“This young man received his cleft palate repair at 18 years old. He completed University and now has a great job with the government. He is just one of the many determined and inspiring people I was able to meet,” said Sheikh.
“These are the inspiring teenagers I got to spend time with during a teen support group I helped facilitate,” said Sheikh.
Farah, far left, and Hirut Mengistu, far right, are pictured with patients. Hirut divides her time at Yekatit 12 between social work and speech therapy. She leads parent group discussions, provides counselling and intake services.
Photos courtesy of Farah Sheikh
Transforming Faces (TF), a Canadian charity that provides free multi-disciplinary cleft lip and palate care through local partners in developing countries, recently co-ordinated a medical training trip to Addis Ababa, Ethiopia with Canadian volunteers from the Hospital for Sick Children (SickKids) and University of Toronto.
Support from TF’s donors does not only fund surgeries and rehabilitation for children with cleft lip and palate in developing countries, but also provides training opportunities for local medical teams.
The volunteer team included: Farah Sheikh, Clinical Social Worker with SickKids and Adjunct Practice Professor, Factor-Inwentash Faculty of Social Work, University of Toronto and TF Medical Advisory Committee Volunteer; Dr. Christopher Forrest, Chief of the Division of Plastic Surgery and the Medical Director of SickKids Centre for Craniofacial Care and Research; and Bryan Tompson, Orthodontist and Division Head of Orthodontics at SickKids.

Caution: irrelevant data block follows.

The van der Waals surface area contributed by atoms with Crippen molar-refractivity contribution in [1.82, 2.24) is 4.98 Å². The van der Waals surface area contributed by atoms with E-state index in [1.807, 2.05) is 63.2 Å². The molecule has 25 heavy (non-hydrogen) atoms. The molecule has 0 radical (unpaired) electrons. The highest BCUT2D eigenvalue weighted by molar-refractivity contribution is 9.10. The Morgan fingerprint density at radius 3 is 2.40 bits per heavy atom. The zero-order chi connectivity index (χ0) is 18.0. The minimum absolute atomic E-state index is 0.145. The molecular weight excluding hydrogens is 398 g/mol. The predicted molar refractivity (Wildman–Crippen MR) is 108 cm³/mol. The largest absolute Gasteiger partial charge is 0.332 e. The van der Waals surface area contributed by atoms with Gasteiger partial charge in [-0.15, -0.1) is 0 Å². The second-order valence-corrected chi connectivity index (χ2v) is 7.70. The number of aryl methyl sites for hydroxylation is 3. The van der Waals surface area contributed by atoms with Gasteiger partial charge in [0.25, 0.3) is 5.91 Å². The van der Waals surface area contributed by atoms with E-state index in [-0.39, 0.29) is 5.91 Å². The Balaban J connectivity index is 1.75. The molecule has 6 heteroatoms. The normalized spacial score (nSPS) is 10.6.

On January 12, the volunteers travelled with Laura Lewis-Watts, TF’s Program Manager, to meet with the local team, give lectures to medical residents, and provide recommendations to optimize team care, treatment plans and clinical care for all patients.
“We are happy that our volunteers were able to guide and train the local team in Addis. It means a lot to us that they share our passion for comprehensive cleft care,” said Lewis-Watts.
TF has worked in partnership with Yekatit 12 Hospital in Addis Ababa since 2007. Yekatit, the only hospital in Ethiopia that provides multidisciplinary treatment for cleft lip and palate, provides reconstructive surgery, ENT, speech therapy, psychosocial support, dental care and orthodontics to children from all over the country.
Pictured: the SickKids team poses with our local medical team. Photo courtesy of Farah Sheikh.
“[This is] our last day in Addis Ababa at Yekatit Hospital. Loved every minute. This hospital is filled with kindness, love and hope. Inspiring,” said Sheikh.
These photos were taken during a Cleft Lip and Palate (CLP) Clinic Day. Photo courtesy of Farah Sheikh.
“I met the most amazing parents, most who travelled from remote villages to Addis – so that their child could have a CLP surgery. CLP is very stigmatizing, families can be isolated, many keep their children hidden until the surgery has happened – to protect them from hateful words. Most children with unrepaired CLP do not attend school as the stigma and bullying is so severe. The long term psychological effects can be devastating,” said Sheikh.
Although word is spreading about the cleft program at Yekatit, many patients come to the unit for the first time during late childhood and adolescence. The volunteers met a wide range of patients on their visit – from teenaged patients who have had primary surgery but now need additional procedures to patients who have never had their clefts repaired, including a 46 year-old man. The volunteer team observed his cleft repair.